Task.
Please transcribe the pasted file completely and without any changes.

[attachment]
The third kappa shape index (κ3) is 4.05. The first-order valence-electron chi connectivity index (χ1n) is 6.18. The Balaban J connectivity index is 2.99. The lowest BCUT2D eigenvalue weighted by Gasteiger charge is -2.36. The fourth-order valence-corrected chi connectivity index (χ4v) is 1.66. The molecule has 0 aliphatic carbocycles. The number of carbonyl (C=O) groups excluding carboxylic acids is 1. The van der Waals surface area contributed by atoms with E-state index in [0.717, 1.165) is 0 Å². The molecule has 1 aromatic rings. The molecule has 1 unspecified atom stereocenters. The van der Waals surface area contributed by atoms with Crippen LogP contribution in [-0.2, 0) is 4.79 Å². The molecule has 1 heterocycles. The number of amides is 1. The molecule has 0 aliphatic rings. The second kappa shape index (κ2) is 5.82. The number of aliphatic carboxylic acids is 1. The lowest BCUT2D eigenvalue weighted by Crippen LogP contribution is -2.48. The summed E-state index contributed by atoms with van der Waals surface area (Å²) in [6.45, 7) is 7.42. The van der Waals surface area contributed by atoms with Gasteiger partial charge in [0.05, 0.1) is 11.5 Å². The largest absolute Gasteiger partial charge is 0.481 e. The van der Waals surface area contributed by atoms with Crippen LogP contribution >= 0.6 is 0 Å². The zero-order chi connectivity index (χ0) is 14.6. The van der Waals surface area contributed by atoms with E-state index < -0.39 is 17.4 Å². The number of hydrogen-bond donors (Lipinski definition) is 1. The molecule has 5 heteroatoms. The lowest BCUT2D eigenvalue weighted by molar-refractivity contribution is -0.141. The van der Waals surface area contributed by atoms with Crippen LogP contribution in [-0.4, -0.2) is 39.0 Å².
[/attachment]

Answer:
The third kappa shape index (κ3) is 4.05. The first-order valence-electron chi connectivity index (χ1n) is 6.18. The Balaban J connectivity index is 2.99. The lowest BCUT2D eigenvalue weighted by Gasteiger charge is -2.36. The fourth-order valence-corrected chi connectivity index (χ4v) is 1.66. The molecule has 0 aliphatic carbocycles. The number of carbonyl (C=O) groups excluding carboxylic acids is 1. The van der Waals surface area contributed by atoms with E-state index in [0.717, 1.165) is 0 Å². The molecule has 1 aromatic rings. The molecule has 1 unspecified atom stereocenters. The van der Waals surface area contributed by atoms with Crippen LogP contribution in [-0.2, 0) is 4.79 Å². The molecule has 1 heterocycles. The number of amides is 1. The molecule has 0 aliphatic rings. The second kappa shape index (κ2) is 5.82. The number of aliphatic carboxylic acids is 1. The lowest BCUT2D eigenvalue weighted by Crippen LogP contribution is -2.48. The summed E-state index contributed by atoms with van der Waals surface area (Å²) in [6.45, 7) is 7.42. The van der Waals surface area contributed by atoms with Gasteiger partial charge in [0.05, 0.1) is 11.5 Å². The largest absolute Gasteiger partial charge is 0.481 e. The van der Waals surface area contributed by atoms with Crippen LogP contribution >= 0.6 is 0 Å². The zero-order chi connectivity index (χ0) is 14.6. The van der Waals surface area contributed by atoms with E-state index < -0.39 is 17.4 Å². The number of hydrogen-bond donors (Lipinski definition) is 1. The molecule has 5 heteroatoms. The lowest BCUT2D eigenvalue weighted by molar-refractivity contribution is -0.141. The van der Waals surface area contributed by atoms with Crippen LogP contribution in [-0.4, -0.2) is 39.0 Å².